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Italian study says 'New Movements' are not sects

Research published in the international theology journal Concilium attempts to draw a line between the burgeoning 'New Movements' which Pope John Paul II sees as the future of the Church, and the "dangerous" phenomenon of sects and cults.

The best-known groups include the Focolarini, Neocatechumenal Way, Communion and Liberation, Emmanuel Community, Regnum Christi, the Community of Sant'Egidio, and charismatic renewal groups.

The Neocatechumenal Way, which has opened a seminary in Sydney, enjoys the support of Church authorities in Australia. A report in yesterday's Australian newspaper portrayed it as a cult to be approached with caution. Archbishop George Pell appointed one of its members parish priest of the prominent inner Sydney Redfern parish.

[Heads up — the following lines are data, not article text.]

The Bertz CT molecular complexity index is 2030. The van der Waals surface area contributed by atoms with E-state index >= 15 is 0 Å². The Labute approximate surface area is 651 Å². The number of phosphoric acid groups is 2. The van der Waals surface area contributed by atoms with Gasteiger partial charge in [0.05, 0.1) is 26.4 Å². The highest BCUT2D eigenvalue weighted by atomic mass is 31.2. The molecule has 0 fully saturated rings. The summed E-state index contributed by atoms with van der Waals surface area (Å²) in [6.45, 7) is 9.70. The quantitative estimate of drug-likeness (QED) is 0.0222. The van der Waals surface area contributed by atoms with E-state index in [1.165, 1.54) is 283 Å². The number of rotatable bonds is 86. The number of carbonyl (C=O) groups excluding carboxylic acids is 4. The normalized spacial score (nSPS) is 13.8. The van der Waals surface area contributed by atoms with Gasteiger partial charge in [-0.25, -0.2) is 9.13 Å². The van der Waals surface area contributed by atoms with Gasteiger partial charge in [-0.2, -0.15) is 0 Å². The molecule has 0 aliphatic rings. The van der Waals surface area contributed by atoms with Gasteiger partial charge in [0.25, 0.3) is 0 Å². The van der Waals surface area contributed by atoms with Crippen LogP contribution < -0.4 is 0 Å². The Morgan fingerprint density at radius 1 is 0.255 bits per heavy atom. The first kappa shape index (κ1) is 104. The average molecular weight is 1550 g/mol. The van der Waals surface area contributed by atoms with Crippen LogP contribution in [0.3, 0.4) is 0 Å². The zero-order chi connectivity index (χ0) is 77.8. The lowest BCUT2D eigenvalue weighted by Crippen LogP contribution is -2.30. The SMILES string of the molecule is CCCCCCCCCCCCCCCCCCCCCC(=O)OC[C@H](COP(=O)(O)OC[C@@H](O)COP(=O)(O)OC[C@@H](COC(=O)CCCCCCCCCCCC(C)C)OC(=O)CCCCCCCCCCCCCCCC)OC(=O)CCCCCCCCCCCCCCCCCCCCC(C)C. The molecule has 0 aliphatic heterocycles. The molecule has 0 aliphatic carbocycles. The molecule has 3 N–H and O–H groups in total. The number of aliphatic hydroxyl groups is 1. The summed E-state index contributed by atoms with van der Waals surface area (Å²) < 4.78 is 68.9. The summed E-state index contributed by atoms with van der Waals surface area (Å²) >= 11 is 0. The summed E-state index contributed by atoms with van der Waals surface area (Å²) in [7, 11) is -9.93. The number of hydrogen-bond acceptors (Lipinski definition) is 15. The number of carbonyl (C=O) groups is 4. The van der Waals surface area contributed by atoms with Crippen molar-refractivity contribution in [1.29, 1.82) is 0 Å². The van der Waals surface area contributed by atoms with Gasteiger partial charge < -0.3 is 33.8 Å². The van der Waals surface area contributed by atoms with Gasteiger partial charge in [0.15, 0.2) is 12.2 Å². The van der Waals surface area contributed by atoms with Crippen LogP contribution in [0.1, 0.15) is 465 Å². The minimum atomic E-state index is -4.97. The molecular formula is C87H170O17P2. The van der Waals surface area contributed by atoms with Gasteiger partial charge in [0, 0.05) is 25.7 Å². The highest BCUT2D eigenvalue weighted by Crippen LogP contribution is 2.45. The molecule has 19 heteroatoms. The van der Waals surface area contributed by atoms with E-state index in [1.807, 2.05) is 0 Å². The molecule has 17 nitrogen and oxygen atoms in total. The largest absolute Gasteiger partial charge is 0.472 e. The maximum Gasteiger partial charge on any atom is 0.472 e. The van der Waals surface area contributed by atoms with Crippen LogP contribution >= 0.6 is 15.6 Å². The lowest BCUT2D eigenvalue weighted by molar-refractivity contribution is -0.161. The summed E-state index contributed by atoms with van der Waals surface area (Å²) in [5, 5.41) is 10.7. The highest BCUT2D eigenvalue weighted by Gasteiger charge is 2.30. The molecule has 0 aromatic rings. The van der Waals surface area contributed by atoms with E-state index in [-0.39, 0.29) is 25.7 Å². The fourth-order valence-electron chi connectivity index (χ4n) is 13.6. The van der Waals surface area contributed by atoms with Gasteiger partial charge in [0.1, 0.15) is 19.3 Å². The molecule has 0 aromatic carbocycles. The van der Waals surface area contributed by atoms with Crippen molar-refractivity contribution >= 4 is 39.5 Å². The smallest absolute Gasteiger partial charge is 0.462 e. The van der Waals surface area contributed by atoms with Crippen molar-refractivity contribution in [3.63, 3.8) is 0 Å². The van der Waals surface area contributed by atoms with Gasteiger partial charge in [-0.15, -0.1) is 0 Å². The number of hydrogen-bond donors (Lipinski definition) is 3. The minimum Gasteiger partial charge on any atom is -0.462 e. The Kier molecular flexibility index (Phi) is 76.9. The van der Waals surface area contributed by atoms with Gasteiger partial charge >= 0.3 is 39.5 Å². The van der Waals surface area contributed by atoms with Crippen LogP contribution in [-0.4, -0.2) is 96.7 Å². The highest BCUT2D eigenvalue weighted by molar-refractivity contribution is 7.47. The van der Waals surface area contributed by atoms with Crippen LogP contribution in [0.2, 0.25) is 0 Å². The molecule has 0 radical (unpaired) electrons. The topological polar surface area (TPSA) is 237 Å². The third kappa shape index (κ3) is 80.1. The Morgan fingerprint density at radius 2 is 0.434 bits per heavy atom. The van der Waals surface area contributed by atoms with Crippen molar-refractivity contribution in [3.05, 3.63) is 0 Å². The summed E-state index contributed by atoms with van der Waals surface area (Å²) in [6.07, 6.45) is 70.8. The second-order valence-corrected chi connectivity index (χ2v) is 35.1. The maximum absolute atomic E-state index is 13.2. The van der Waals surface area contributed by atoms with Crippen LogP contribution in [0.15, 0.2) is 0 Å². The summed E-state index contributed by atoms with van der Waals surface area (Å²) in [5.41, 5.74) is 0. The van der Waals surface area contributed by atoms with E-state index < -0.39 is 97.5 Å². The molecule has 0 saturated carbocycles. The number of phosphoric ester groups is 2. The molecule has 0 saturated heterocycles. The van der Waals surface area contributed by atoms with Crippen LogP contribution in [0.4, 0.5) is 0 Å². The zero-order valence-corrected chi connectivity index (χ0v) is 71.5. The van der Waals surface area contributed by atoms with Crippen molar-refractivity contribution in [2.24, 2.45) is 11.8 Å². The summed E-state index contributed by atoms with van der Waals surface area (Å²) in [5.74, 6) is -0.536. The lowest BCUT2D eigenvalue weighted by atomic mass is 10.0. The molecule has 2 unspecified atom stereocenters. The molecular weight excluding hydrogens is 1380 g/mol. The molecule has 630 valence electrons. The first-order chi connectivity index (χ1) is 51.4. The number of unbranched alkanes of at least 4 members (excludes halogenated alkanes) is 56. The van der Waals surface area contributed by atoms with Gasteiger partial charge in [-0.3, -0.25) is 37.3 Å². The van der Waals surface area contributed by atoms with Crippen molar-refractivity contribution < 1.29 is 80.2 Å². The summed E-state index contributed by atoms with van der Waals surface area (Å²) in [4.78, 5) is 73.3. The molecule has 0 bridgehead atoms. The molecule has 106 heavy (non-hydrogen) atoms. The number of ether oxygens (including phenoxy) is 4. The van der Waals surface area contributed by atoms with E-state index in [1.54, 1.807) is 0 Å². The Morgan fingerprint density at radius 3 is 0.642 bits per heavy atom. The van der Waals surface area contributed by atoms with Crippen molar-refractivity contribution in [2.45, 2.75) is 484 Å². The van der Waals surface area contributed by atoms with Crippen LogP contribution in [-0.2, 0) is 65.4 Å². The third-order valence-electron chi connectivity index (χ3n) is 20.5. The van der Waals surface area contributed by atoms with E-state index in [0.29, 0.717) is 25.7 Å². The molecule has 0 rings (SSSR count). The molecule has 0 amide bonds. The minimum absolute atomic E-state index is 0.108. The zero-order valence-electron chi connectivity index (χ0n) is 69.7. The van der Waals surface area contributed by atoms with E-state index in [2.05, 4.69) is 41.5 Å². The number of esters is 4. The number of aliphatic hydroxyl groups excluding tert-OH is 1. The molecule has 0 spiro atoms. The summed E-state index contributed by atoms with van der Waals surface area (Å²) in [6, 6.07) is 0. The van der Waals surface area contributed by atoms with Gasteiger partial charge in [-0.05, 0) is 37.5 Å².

The Italian research, carried out by the Review's Scientific Committee and directed by historian Alberto Melloni, embraced the disciplines of history, theology, canon law and sociology.

The Review's director Fr Rosino Gibellini told Vatican Radio that the new movements cannot be classified as sects - despite widespread talk to the contrary.

Fr Gibellini said the Movements, which have "a direct line with the leadership of the Church", tend to "offer a human service". A sect, on the other hand, proclaims that it is the Church.

He told Vatican Radio: "One cannot continue with the mentality that disqualifies these movements, as they must be evaluated with the yardstick of an open ecclesial context."


Church or Little Churches? The Sectarian Threat of Catholic Movements (www.chiesa)
Concilium International Journal for Theology
Priest tells Vatican Radio controversial organizations are not "sects" or "movements" (
Neocatechumenal Way
Focolare | Focolare Oceania
Emmanuel Community
Community of Sant'Egidio
Pell acts to resolve Redfern priest crisis (21/7/03)
The Anti-Cult Law in France
Wollongong bishop excommunicates sect priest (11/6/03)

22 Jul 2003